Monday, November 1, 2010
She shared how when she went home for Christmas dinner and finally had some potatoes with her family at the dinner, from panic she got up mid dinner and started doing jumping jacks MID CHRISTMAS DINNER, frantically trying to burn the "potato" off. Subsisting on no more than 300 calories, and starving herself down to 82 lbs.
Dieting for a large portion of her life, she eventually turned to binging and then purging from starvation:
"I hated purging. It was punishment that I couldn't stick to a diet," she says. "I hated binging, [but] binging momentarily gave me relief, because I'd been starving, really. Psychologically, I just wanted to fill the void. But the purging, the purging made me feel more pathetic than just having failed yet another diet."
We all remember her from her sexy striptease on Ally McBeal, which was one of my favorite shows at the time. In fact, I loved Portia's character! The way Portia remembers that day was characterized by paranoia about her body: '"I was constantly looking for external validation," she says. "'How was it? How did I look?' And one friend of mine, one very good friend, said to me, 'You looked like a normal, healthy woman.' And those three words really sent me into shock."
To Portia, those words translated to robust and curvy—far from the skinny and narrow ideal that she was reaching for at the time. She says the scene sent her into a downward spiral.
When Oprah asked if she felt proud of falling to such a low weight at the time, she answered: "It wasn't that I was proud of it, but it was certainly a recognition for my self-control,” says Portia. “I definitely had some amazing willpower to get down to 82 pounds, and that's what I was holding on to. I didn't think about anything else."
I think the key was that it was THE THING SHE WAS HOLDING ON TO. She felt empty and alone, and Anorexia for lack of a better term, was her true friend and the one thing constant that she could control.
Ultimately collapsing on a set, Portia was diagnosed with Osteoporosis, Cirrhosis of the Liver, and near organ failure at the age of 25. This, my friends, is an Eating Disorder. "At that point, I thought, 'I have a choice,'" she says. "And I didn't want to live like a sick person. I thought that maybe there was something out there that was going to give me joy. I just didn't want it to be all over.
Today she is radiant, happy and free of the demons of her past. She has also overcome her anorexia and chronic dieting. She says she did this by putting an end to food restriction. Of her relationship with exercise and food now, she says: "That really is the only way that food loses its power over you," Portia says. "If you can have something every day, as much as you want, you tend not to want it as much anymore. And after a period of time, you actually eat what you body needs, you eat what makes you happy and you don't think about food ever again.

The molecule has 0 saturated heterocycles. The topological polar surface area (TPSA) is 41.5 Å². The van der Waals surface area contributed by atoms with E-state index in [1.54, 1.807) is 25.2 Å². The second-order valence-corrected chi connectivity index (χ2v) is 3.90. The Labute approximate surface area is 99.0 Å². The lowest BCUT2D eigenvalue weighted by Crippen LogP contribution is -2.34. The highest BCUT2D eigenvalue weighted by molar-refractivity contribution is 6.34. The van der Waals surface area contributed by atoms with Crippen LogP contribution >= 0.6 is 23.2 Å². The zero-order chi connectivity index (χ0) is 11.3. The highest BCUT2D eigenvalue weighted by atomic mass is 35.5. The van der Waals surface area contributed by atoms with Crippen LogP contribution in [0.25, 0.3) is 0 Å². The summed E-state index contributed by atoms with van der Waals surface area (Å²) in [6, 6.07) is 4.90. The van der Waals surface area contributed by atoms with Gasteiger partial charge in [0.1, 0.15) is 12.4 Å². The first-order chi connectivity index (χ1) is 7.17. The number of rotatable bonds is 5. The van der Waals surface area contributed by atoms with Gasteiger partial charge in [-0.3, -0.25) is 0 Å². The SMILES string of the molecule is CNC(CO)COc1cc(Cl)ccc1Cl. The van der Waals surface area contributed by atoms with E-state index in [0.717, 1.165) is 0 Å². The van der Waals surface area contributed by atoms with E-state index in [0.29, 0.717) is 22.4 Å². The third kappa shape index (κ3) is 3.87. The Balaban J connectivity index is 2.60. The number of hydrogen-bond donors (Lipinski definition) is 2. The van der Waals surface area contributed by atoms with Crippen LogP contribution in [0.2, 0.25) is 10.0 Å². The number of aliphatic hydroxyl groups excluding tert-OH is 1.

She is a true survivor, and is going to help so many people not only suffering from it, but hopefully help the misinformed understand the cruelty and horror that this disease brings.
I urge anyone who is struggling, suffering, or knows someone that is: REACH OUT FOR HELP! Love yourself and love the person who is suffering!
As Portia so poignantly put it: "Love save us. Love Heals us".
Her book comes out tomorrow, November 2 2010. Get it on sale here.
I encourage all of you to read it. The more awareness there is on this horrific disease, the more people suffering can feel comfortable reaching out for help and the more lives can be saved. I am not an Eating Disorder expert by any means! But my heart bleeds for those suffering!
From the publisher:
In this searing, unflinchingly honest book, Portia de Rossi captures the complex emotional truth of what it is like when food, weight, and body image take priority over every other human impulse or action. She recounts the elaborate rituals around eating that came to dominate hours of every day, from keeping her daily calorie intake below 300 to eating precisely measured amounts of food out of specific bowls and only with certain utensils. When this wasn't enough, she resorted to purging and compulsive physical exercise, driving her body and spirit to the breaking point.
Even as she rose to fame as a cast member of the hit television shows Ally McBeal and Arrested Development, Portia alternately starved herself and binged, all the while terrified that the truth of her sexuality would be exposed in the tabloids. She reveals the heartache and fear that accompany a life lived in the closet, a sense of isolation that was only magnified by her unrelenting desire to be ever thinner. With the storytelling skills of a great novelist and the eye for detail of a poet, Portia makes transparent as never before the behaviors and emotions of someone living with an eating disorder.
From her lowest point, Portia began the painful climb back to a life of health and honesty, falling in love with and eventually marrying Ellen DeGeneres, and emerging as an outspoken and articulate advocate for gay rights and women's health issues.
In this remarkable and beautifully written work, Portia shines a bright light on a dark subject. A crucial book for all those who might sometimes feel at war with themselves or their bodies, Unbearable Lightness is a story that inspires hope and nourishes the spirit